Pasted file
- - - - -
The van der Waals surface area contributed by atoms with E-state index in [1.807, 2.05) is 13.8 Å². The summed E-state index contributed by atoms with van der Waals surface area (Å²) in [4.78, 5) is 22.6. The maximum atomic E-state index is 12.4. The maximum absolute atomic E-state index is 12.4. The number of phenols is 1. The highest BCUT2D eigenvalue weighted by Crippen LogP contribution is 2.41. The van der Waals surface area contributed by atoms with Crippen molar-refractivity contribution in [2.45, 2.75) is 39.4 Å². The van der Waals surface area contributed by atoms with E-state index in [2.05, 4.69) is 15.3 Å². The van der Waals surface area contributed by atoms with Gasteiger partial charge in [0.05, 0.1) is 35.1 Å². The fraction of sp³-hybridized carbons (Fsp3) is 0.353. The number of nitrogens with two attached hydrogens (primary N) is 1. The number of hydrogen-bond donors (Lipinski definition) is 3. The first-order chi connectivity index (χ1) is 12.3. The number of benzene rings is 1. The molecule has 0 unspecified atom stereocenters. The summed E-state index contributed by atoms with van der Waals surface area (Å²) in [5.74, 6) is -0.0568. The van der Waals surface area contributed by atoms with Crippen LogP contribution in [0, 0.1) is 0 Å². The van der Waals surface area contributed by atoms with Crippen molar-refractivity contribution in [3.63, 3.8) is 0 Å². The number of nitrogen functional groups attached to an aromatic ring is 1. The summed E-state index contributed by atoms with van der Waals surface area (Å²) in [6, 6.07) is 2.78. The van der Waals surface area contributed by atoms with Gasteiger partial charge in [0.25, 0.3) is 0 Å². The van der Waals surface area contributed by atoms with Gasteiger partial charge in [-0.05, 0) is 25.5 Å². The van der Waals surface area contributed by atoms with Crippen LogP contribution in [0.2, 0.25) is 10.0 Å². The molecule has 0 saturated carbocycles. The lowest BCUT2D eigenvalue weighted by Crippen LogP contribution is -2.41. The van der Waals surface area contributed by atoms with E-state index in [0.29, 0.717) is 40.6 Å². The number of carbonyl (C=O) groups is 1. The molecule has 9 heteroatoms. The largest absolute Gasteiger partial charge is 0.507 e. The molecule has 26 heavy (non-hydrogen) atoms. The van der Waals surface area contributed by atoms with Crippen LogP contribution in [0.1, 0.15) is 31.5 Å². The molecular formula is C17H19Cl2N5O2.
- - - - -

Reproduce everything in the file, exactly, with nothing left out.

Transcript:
The van der Waals surface area contributed by atoms with E-state index in [1.807, 2.05) is 13.8 Å². The summed E-state index contributed by atoms with van der Waals surface area (Å²) in [4.78, 5) is 22.6. The maximum atomic E-state index is 12.4. The maximum absolute atomic E-state index is 12.4. The number of phenols is 1. The highest BCUT2D eigenvalue weighted by Crippen LogP contribution is 2.41. The van der Waals surface area contributed by atoms with Crippen molar-refractivity contribution in [2.45, 2.75) is 39.4 Å². The van der Waals surface area contributed by atoms with E-state index in [2.05, 4.69) is 15.3 Å². The van der Waals surface area contributed by atoms with Gasteiger partial charge in [0.05, 0.1) is 35.1 Å². The fraction of sp³-hybridized carbons (Fsp3) is 0.353. The number of nitrogens with two attached hydrogens (primary N) is 1. The number of hydrogen-bond donors (Lipinski definition) is 3. The first-order chi connectivity index (χ1) is 12.3. The number of benzene rings is 1. The molecule has 0 unspecified atom stereocenters. The summed E-state index contributed by atoms with van der Waals surface area (Å²) in [5.74, 6) is -0.0568. The van der Waals surface area contributed by atoms with Crippen LogP contribution in [0, 0.1) is 0 Å². The van der Waals surface area contributed by atoms with Crippen molar-refractivity contribution in [3.63, 3.8) is 0 Å². The number of nitrogen functional groups attached to an aromatic ring is 1. The summed E-state index contributed by atoms with van der Waals surface area (Å²) in [6, 6.07) is 2.78. The van der Waals surface area contributed by atoms with Gasteiger partial charge in [0.25, 0.3) is 0 Å². The van der Waals surface area contributed by atoms with Gasteiger partial charge in [-0.05, 0) is 25.5 Å². The van der Waals surface area contributed by atoms with Crippen LogP contribution in [0.2, 0.25) is 10.0 Å². The molecule has 0 saturated carbocycles. The lowest BCUT2D eigenvalue weighted by Crippen LogP contribution is -2.41. The van der Waals surface area contributed by atoms with E-state index in [0.29, 0.717) is 40.6 Å². The number of carbonyl (C=O) groups is 1. The molecule has 9 heteroatoms. The largest absolute Gasteiger partial charge is 0.507 e. The molecule has 26 heavy (non-hydrogen) atoms. The van der Waals surface area contributed by atoms with Crippen LogP contribution in [0.1, 0.15) is 31.5 Å². The molecular formula is C17H19Cl2N5O2.